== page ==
Program raises diabetes awareness

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It's a disease that many people don't even know they have and more people are getting it every day, a registered nurse and certified diabetic educator for The Memorial Hospital said.

November is National Diabetes Awareness month in which people are encouraged to get their annual checkups, which should include glucose level screening.

Amy Knight said that with those who have diabetes, most of their pancreas works just fine only one small part of the organ stops making insulin, which helps the body convert food into energy.

Just last month, TMH's Diabetes Self-Management Program was re-certified by the American Diabetes Association.

Knight said the program, which has been around for three years, helps people with diabetes take care of themselves.

"We talk about nutrition, exercise, stress, what to do if you get sick, if your blood glucose is too high or too low," Knight said. "We make sure they're monitoring their blood glucose enough."

Knight said the program saw 227 different diabetics in the last year for at least one visit.

"There are a lot more people who have diabetes than know about it," Knight said. "Diabetes is on the rise because more people are becoming overweight, which means they aren't exercising or eating healthy, which puts them at risk of diabetes."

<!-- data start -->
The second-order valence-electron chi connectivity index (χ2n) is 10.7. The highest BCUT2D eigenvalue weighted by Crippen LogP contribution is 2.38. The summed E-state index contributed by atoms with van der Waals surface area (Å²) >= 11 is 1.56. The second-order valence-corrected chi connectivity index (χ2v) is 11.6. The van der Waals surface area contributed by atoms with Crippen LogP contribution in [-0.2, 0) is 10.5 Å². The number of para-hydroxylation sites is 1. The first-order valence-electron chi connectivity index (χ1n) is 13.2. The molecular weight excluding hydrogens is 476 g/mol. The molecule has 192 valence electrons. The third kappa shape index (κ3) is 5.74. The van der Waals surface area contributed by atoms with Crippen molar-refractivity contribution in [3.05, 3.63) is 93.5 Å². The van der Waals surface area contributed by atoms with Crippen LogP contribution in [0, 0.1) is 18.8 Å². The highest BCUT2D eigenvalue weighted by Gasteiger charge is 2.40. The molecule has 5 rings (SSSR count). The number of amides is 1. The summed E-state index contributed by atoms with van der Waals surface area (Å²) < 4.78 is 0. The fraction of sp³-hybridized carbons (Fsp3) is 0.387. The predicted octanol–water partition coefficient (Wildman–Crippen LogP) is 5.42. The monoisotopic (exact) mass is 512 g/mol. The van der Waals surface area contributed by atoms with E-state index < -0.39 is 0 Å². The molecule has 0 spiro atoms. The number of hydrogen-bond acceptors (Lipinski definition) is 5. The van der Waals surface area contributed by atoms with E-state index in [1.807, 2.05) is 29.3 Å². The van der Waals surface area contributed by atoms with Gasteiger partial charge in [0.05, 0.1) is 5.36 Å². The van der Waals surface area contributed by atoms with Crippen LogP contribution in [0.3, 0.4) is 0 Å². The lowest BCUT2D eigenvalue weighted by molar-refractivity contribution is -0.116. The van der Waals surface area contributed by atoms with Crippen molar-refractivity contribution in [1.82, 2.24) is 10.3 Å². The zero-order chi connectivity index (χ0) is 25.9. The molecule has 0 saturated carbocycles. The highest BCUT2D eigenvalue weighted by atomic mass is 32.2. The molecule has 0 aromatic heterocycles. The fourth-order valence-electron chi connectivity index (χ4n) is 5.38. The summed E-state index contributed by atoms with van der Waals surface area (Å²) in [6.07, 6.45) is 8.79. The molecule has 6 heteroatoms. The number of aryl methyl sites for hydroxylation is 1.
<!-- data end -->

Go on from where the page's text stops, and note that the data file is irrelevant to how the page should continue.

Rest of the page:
According to the Centers of Disease Control, if left untreated diabetes can lead to blindness, leg amputations, kidney disease, heart attack and stroke.

The CDC also recommends that people who think they might have diabetes must visit a physician for diagnosis. They might have some or none of the following symptoms:

  • Frequent urination
  • Excessive thirst
  • Unexplained weight loss
  • Extreme hunger
  • Sudden vision changes
  • Tingling or numbness in hands or feet
  • Feeling very tired much of the time
  • Very dry skin
  • Sores that are slow to heal
  • More infections than usual.

Nausea, vomiting, or stomach pains may accompany some of these symptoms in the abrupt onset of insulin-dependent diabetes, now called type 1 diabetes, according to the CDC.

Knight said there are several misconceptions regarding the disease, including that people with diabetes should not eat anything with sugar.

Because carbohydrates have sugar, this would reduce a diet to meats and fat, Knight said.

"You need carbohydrates -- even though they raise your blood sugar -- for sugar," Knight said. "It's a balancing act. Everything in moderation. It's a balance between medication, exercise and diet."

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